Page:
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Behavior-Tracking Apps Spawn Privacy Concerns, Liability Exposures for Schools

Posted on: November 24, 2014 by Caitlin Morgan

Behavior-Tracking Apps Spawn Privacy Concerns, Liability Exposures for Schools

Behavior-Tracking Apps Spawn Privacy Concerns, Liability Exposures for Schools

The use of apps are commonplace, including among educational institutions. Some of these apps have educators and parents concerned over privacy issues. For example, a popular behavior-tracking app called ClassDojo lets teachers award points or subtract them based on a student’s conduct. On an interactive white board there’s a virtual classroom displayed showing each student’s name, a cartoon avatar and the student’s scores so far that week. If, for instance, someone didn’t do his or her math homework, a point can be subtracted by clicking on the child’s cartoon avatar. The program emits a disappointed pong sound, audible to the whole class — and sends a notice to the child’s parents if they had signed up for an account on the service. Of course, good behavior is also rewarded and displayed.

According to ClassDojo, the app is used by at least one teacher in roughly one out of three schools in the United States. Many teachers say the app facilitates automating the task of recording classroom conduct, as well as allowing them to communicate directly with parents. The issue, however, according to a recent article in the New York Times, is that some parents, teachers and privacy law scholars say such technologies that record sensitive information about students is being adopted without sufficiently considering the ramifications for data privacy and fairness, like where and how the data might eventually be used.

Critics also say that the carrot-and-stick method of classroom discipline is outmoded, and that behavior apps themselves are too subjective and that behavior databases could potentially harm students’ reputations by unfairly saddling some with “a problem child” label that could stick with them for years.

Moreover, ClassDojo does not seek explicit parental consent for teachers to log detailed information about a child’s conduct. Although the app’s terms of service state that teachers who sign up guarantee that their schools have authorized them to do so, many teachers can download ClassDojo and other free apps without vetting by school supervisors. If parents wish to remove their child’s data from ClassDojo, they must ask the teacher or email the company.

“There is a real question in my mind as to whether teachers have the authority to sign up on behalf of the school,” said Steven J. McDonald,  general counsel of the Rhode Island School of Design and a leading specialist on federal education privacy law,” in the Times article. “Since this is a free service,” he added, “one wonders if there is some other trade-off.”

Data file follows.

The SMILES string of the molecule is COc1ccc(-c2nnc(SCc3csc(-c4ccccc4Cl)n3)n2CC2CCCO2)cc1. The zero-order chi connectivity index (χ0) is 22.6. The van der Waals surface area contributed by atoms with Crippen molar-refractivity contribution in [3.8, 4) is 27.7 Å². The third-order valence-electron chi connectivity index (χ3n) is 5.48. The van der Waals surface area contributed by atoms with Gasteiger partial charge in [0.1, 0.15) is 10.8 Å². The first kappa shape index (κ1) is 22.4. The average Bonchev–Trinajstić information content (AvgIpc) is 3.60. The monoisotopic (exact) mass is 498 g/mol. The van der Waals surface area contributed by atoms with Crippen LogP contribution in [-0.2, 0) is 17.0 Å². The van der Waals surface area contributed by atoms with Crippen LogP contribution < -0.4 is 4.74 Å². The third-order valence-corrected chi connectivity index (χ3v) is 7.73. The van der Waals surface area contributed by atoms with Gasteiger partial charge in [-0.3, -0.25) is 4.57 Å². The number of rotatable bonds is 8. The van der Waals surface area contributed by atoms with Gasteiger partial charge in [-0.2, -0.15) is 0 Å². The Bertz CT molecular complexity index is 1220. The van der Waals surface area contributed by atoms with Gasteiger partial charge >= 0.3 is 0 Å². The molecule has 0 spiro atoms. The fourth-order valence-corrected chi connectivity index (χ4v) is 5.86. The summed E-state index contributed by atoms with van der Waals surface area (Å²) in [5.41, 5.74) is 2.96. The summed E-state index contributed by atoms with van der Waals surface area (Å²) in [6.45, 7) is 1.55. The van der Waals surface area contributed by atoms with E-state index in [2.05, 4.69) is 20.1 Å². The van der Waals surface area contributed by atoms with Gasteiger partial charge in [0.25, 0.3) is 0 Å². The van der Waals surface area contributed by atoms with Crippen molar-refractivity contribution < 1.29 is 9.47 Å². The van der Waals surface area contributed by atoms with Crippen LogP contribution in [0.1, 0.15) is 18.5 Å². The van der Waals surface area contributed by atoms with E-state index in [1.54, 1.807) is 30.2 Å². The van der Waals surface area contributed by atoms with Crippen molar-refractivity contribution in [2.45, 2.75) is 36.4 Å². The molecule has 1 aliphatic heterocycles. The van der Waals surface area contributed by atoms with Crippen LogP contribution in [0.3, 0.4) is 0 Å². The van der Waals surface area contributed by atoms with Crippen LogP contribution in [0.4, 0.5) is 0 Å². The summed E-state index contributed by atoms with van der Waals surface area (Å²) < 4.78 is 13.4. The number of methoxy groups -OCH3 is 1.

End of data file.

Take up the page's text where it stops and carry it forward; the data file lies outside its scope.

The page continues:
Co-founder ClassDojo Sam Chaudhary stated that his company’s privacy policy is to not “sell, lease or share your (or children’s) personal information to any third party” for advertising or marketing.

Mitigating Risk

In addition, some schools are concerned that the app could make a student feel publicly shamed and prevent the data from being publicly displayed. One school in Wisconsin Rapids also requires teachers to obtain permission from a child’s parent before they start using any app that transfers the student’s data to a company. Some parents are also concerned about how publicly displaying points to an entire classroom of students might impact particularly sensitive kids. One parent in California, according to the Times, asked a teacher to remove his son’s information from ClassDojo, indicating his concern that the data might later be aggregated and analyzed in unforeseen ways.

In follow up to the article that initially appeared in the Times, ClassDojo updated its deletion policy and the way it retains student information. Beginning January 2015, the company intends to keep students’ behavioral records for only one school year.

While apps are very useful in today’s educational environment, they must also be vetted to ensure that privacy issues are not comprised. Additional and emerging exposures for education institutions should be reviewed for liability concerns. At Caitlin Morgan, we specialize in providing coverage to many types of educational facilities including universities, public schools, private & charter schools and schools for special needs. For information about our programs, please contact us at 877.226.1027.

 

Sources: New York Times, ClassDojo

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Posted in: Cyber Liability